According to the actual usage of a facility — including occupant information, current weather conditions, heating and cooling load — building automation automatically implements strategies to improve efficiency “A BMS needs to be fine-tuned on a continuous basis if savings are to be made and sustained,” said Lisa Roy, VP of Global Security Strategy at Johnson Controls.
Buildings that utilize green security solutions benefit from operational cost reduction and enhancement of their brand and corporate image, said Kim Harmer, GM, Business Development for the Pacific Region, Schneider Electric.
An integrated approach to energy management in commercial buildings is important if energy costs and carbon emissions reduction are to be achieved, Petersen said.
"Around 75 percent of the world's electric energy is used by buildings and approximately 50 percent of it is used in nonresidential buildings," Roy said.
Energy management software monitors and reports energy performance and usage, making it crucial for building automation to track energy consumption, said Jorge Moreno, Program Manager for Environmental & Building Technologies at Frost & Sullivan.
HVAC provides optimal comfort for occupants and is the largest energy load in a building. According to the US Department of Energy, energy consumption from HVAC systems accounts for 40 percent of the total energy used in buildings, Moreno said.
To reduce energy and be more environmentally friendly, commercial buildings have several options. Boiler plant replacement and upgrades, optimizing operating temperatures and chiller operation, variable speed drives on pump motors and thermostatic valves on radiators are separate ECMs (Energy Conservation Measures) considered for energy optimization, Petersen said.
Lighting constitutes about 30 to 35 percent of the total energy load in commercial buildings, said Moreno. Up to 50 percent of this energy is wasted either by inefficient lighting, occupants being careless about their lighting habits or both.
Lighting energy consumption can be reduced by 15 to 30 percent if improvements are made. These include replacing lamps with energy efficient ones, and PIR and motion sensors within the BMS, Petersen said.
Other options include intelligent blind control, which automatically detects lighting levels inside and adjust blinds to save energy during daytime, said Walter Krambring, Portfolio Architect, Security Systems and Products, Security Solutions, Siemens Building Technologies.
Surveillance cameras using PoE technology can reduce energy consumption. Buildings with PoE switches need fewer power supply points, Lee said. Well-designed cameras consume less energy and emit less heat.
The five components of an effective building security program are: commitment from management; assessment of risk; creating and auditing security policies and procedures; installation of security systems and upgrades; and establishment of security training. Ideally, the first two are part of the initial design, including choice of location, Ganguly said.
While security systems must protect valuable assets and human lives, building owners prefer systems to be as invisible and unobtrusive as possible, said Martin Scherrer, Senior Portfolio Manager, Security Solutions Germany, Siemens Building Technologies.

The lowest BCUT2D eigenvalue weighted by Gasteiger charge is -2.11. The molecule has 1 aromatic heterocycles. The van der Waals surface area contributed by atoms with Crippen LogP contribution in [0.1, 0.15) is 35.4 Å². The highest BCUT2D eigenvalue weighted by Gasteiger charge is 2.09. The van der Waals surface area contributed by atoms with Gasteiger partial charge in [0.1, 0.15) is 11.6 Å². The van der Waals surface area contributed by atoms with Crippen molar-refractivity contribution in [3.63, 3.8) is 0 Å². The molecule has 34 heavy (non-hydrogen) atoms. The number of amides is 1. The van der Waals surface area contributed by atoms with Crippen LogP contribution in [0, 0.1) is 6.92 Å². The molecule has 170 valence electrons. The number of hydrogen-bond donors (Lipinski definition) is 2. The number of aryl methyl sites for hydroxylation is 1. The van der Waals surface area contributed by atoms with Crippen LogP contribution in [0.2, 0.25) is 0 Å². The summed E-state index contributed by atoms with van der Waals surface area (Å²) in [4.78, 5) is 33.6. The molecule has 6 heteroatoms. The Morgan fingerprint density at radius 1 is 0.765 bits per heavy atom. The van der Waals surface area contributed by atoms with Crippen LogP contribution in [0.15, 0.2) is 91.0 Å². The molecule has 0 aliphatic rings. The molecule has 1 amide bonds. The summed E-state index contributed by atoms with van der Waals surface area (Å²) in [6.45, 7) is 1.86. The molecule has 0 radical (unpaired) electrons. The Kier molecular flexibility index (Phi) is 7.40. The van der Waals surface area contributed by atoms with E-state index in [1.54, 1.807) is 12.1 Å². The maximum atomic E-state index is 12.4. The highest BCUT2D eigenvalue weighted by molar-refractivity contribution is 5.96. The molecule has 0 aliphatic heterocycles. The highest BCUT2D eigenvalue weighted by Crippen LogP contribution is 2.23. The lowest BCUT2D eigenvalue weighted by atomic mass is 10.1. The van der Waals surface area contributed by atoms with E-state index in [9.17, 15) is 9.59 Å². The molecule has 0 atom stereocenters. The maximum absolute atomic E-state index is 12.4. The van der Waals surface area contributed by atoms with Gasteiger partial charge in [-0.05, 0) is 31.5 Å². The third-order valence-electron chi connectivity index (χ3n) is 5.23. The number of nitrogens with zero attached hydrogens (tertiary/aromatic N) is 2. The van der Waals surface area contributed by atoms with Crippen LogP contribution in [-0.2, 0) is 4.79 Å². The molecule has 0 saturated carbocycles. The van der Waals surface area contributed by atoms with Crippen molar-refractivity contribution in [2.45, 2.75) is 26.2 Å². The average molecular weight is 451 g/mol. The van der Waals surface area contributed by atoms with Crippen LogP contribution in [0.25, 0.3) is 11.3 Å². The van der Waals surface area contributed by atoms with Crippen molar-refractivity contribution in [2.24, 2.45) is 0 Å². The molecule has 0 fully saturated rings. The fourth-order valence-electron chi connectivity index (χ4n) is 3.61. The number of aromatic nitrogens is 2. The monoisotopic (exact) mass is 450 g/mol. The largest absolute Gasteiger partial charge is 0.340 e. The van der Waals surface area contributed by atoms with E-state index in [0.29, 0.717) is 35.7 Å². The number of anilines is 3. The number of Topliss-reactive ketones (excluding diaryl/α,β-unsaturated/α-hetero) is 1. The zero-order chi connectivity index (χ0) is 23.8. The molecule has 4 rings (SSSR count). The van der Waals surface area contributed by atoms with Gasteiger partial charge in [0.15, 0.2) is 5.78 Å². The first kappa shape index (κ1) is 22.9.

Key factors are location, tenant mix and people-vehicular flow, Brisson said. They determine potential security risks, which should be ranked from low to high.
An integrated security solution usually includes access control, monitoring, surveillance, lighting and parking lot control. The solution should be open for third-party integration and scalable for system upgrades. Structured cabling systems can facilitate the scalability of video surveillance, Lee said.
When designing security and safety measures for commercial buildings, country specific regulations must be considered, Krambring said.
Challenges for commercial building security and safety include slow market adoption for building automation. The digital era ushers in challenges for IP migration, such as interoperability and compatibility of IP based systems. Finally, infrastructure design for security must strike a balance between security, safety and convenience.
"Building automation has been on the market for a long time, but not many buildings have it implemented," Sarangan said. "Currently, market acceptance for building automation technology is not high, though it is increasing with a promising future."
Commercial buildings need to balance the creation of a secure environment for tenants, while maintaining an inviting and pleasant environment for employees and visitors, Roy said.
In the short term, businesses are spending more cautiously. Existing systems are used longer with investments made in classic security and mixed systems. As a result, requirements for maintenance and service will increase, Krambring said.
Monitoring the perimeter will be a focus for commercial buildings. "There will be an increase in requests for outdoor day-night cameras for external building surveillance," Lee said.
Networking will be a growing trend. “Buildings are more and more prewired for Ethernet networks,” Auvray said. “Then the peripherals need to be 'native IP.' In new buildings, there are fewer cables dedicated to security installations.”
As convergence grows, it will be implemented in more commercial buildings around the world, adding convenience, safety and security.